Tariq Musa

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On December 15, 2015, Tariq Musa commented on Dangote Cement: A Story of Market Dominance :

Hey Oba – what do you think would happen to market share if the government removed the ban on cement imports? Seems like the local price is significantly higher than it should be. Do you think the government will move away from protectionism any time soon?


On December 14, 2015, Tariq Musa commented on The United States Postal Service: Snail Mail Forever :

Hilary, thank you for bringing much needed attention to this broken business model. It is absurd that this organization continues to exist in its current form. The typical constitutional argument made in its defense rests on the government’s “fundamental obligation,” as a democracy, to provide a neutral, open network of communication between all citizens across the country (as well as to collect taxes and distribute military orders). Today the internet has made this all irrelevant, particularly with the proliferation of connectivity in rural areas. A privatized post office would be run more efficiently and eliminate the majority of corporate bloat (particularly in the form of over a half million overpaid employees). As a natural monopoly it could still be required to maintain offices in rural areas to avoid potential issues of inequity. Unfortunately it doesn’t seem like this will ever happen given the perceived “noble” nature of the profession and the strongly unionized work force.

On December 14, 2015, Tariq Musa commented on Nitori: 28 years consecutive profit increase :

Sorry, please disregard the last line of text, which I included by mistake 🙂

On December 14, 2015, Tariq Musa commented on Nitori: 28 years consecutive profit increase :

Hi Kohei, thanks for writing this great post.

I was interested in digging a bit deeper into the Nitori-Ikea comparison. Ikea is significantly larger in scale: 2014 sales were around $35b, making it the largest furniture manufacturer and retailer in the world. This is around 10x the size of Nitori. In furniture manufacturing, wood accounts for a bulk of your raw materials, and superior sourcing is paramount. Ikea is said to account for 1% of the world’s wood each year and is therefore able to exact the best prices possible. How is Nitori, then, able to charge significantly lower prices (30%) for its products while still maintaining an incredibly consistent (and impressive) 10% bottom line margin (and 50%+ gross margin) according to bloomberg? Ikea’s net margin is around 11% and I would imagine they have significantly stronger pricing power given the higher end nature of their goods and the brand equity they have developed, while Nitori remains a lower-end player. Any thoughts? Thanks.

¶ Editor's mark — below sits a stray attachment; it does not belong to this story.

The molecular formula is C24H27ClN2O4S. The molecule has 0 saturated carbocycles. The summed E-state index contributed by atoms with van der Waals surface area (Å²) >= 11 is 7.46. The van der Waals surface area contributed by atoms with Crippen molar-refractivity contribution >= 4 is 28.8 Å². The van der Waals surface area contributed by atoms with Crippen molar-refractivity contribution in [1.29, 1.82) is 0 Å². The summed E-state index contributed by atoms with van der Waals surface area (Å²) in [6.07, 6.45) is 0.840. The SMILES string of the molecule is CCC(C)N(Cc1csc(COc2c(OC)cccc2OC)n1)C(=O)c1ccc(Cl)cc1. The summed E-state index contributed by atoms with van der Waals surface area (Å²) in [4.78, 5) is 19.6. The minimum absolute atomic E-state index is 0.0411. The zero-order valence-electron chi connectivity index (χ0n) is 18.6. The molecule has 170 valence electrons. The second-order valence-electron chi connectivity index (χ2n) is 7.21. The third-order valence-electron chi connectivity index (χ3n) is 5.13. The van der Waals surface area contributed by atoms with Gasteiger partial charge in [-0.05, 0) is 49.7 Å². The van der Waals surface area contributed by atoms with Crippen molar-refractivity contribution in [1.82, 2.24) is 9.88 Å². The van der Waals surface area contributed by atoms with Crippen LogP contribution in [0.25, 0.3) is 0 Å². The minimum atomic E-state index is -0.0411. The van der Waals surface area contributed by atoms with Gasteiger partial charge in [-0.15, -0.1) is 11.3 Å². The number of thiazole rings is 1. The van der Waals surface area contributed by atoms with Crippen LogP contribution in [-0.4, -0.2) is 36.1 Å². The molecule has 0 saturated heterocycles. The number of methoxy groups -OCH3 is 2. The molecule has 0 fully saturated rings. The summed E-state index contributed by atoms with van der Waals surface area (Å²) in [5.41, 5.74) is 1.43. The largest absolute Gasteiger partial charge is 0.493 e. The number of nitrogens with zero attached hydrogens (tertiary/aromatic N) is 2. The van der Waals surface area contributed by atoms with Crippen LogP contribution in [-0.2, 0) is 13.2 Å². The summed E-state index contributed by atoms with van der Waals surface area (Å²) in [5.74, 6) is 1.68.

Or is it pricing power? Ikea mid. Nitori is lower so perhaps more price contious.

On December 14, 2015, Tariq Musa commented on Yemeksepeti: Operational Excellence in Online Food Ordering :

Who knew Turkish adverts could be so spunky?

Thanks for sharing – it’s a well-written post and an interesting company. You’ve done a great job explaining their success. I think a large part of this success also has to do with the following points:
– Increased internet penetration in Turkey in the last decade; between 2005 and 2010 alone, penetration grew almost 3x from 15% to 40%. It’s probably over 60% today.
– This business model is well suited for densely populated cities like Istanbul, where horrible traffic is rampant, and delivery drivers using motor bikes are able to navigate in small amounts of time.

The website is attractive to customers as long as it provides enough options from which to choose, and it is attractive to restaurant owners as long as the orders are being placed by new users and therefore increasing their overall business. There is therefore a clear case for its monetization; however, I wonder if the model will migrate towards that used in mature economies like the US. American food delivery services Seamless Web and Grub Hub, for instance, charge restaurants around 13.5% commissions on the food, 0% for customers, and do not charge any membership/subscription fee.